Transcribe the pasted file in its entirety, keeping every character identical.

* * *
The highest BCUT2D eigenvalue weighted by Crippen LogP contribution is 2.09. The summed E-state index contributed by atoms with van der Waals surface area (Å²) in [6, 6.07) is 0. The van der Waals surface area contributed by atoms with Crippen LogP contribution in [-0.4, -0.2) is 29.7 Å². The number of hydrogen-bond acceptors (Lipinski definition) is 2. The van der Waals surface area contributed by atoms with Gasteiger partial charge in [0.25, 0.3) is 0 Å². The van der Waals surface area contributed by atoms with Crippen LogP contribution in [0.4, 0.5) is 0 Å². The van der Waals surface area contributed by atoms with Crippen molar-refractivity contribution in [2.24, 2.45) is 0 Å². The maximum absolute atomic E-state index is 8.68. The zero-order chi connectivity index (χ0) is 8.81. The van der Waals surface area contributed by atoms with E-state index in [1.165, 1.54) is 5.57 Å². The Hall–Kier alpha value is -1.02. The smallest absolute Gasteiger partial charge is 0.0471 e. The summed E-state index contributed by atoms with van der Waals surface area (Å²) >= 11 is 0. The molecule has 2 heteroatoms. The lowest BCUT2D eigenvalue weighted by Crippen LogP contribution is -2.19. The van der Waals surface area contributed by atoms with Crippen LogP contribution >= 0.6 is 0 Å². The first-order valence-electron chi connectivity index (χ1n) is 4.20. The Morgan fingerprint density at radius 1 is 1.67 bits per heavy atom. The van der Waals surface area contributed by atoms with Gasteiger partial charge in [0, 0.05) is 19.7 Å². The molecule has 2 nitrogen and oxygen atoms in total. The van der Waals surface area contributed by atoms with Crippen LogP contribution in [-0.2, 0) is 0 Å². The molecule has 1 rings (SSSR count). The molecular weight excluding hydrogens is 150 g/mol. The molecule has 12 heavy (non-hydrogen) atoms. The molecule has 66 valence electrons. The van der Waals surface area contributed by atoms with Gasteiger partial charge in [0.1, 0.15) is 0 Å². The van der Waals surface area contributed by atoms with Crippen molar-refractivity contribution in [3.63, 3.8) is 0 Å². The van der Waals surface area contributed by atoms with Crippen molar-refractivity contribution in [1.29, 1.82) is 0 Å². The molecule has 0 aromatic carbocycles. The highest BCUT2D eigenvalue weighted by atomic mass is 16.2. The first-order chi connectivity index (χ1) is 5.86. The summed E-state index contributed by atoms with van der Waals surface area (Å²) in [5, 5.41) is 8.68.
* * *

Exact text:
The highest BCUT2D eigenvalue weighted by Crippen LogP contribution is 2.09. The summed E-state index contributed by atoms with van der Waals surface area (Å²) in [6, 6.07) is 0. The van der Waals surface area contributed by atoms with Crippen LogP contribution in [-0.4, -0.2) is 29.7 Å². The number of hydrogen-bond acceptors (Lipinski definition) is 2. The van der Waals surface area contributed by atoms with Gasteiger partial charge in [0.25, 0.3) is 0 Å². The van der Waals surface area contributed by atoms with Crippen LogP contribution in [0.4, 0.5) is 0 Å². The van der Waals surface area contributed by atoms with Crippen molar-refractivity contribution in [2.24, 2.45) is 0 Å². The maximum absolute atomic E-state index is 8.68. The zero-order chi connectivity index (χ0) is 8.81. The van der Waals surface area contributed by atoms with E-state index in [1.165, 1.54) is 5.57 Å². The Hall–Kier alpha value is -1.02. The smallest absolute Gasteiger partial charge is 0.0471 e. The summed E-state index contributed by atoms with van der Waals surface area (Å²) >= 11 is 0. The molecule has 2 heteroatoms. The lowest BCUT2D eigenvalue weighted by Crippen LogP contribution is -2.19. The van der Waals surface area contributed by atoms with Crippen LogP contribution >= 0.6 is 0 Å². The first-order valence-electron chi connectivity index (χ1n) is 4.20. The Morgan fingerprint density at radius 1 is 1.67 bits per heavy atom. The van der Waals surface area contributed by atoms with Gasteiger partial charge in [0, 0.05) is 19.7 Å². The molecule has 2 nitrogen and oxygen atoms in total. The van der Waals surface area contributed by atoms with Crippen LogP contribution in [-0.2, 0) is 0 Å². The molecule has 1 rings (SSSR count). The molecular weight excluding hydrogens is 150 g/mol. The molecule has 12 heavy (non-hydrogen) atoms. The molecule has 66 valence electrons. The van der Waals surface area contributed by atoms with Gasteiger partial charge in [0.1, 0.15) is 0 Å². The van der Waals surface area contributed by atoms with Crippen molar-refractivity contribution in [3.63, 3.8) is 0 Å². The van der Waals surface area contributed by atoms with Crippen molar-refractivity contribution in [1.29, 1.82) is 0 Å². The molecule has 0 aromatic carbocycles. The highest BCUT2D eigenvalue weighted by atomic mass is 16.2. The first-order chi connectivity index (χ1) is 5.86. The summed E-state index contributed by atoms with van der Waals surface area (Å²) in [5, 5.41) is 8.68.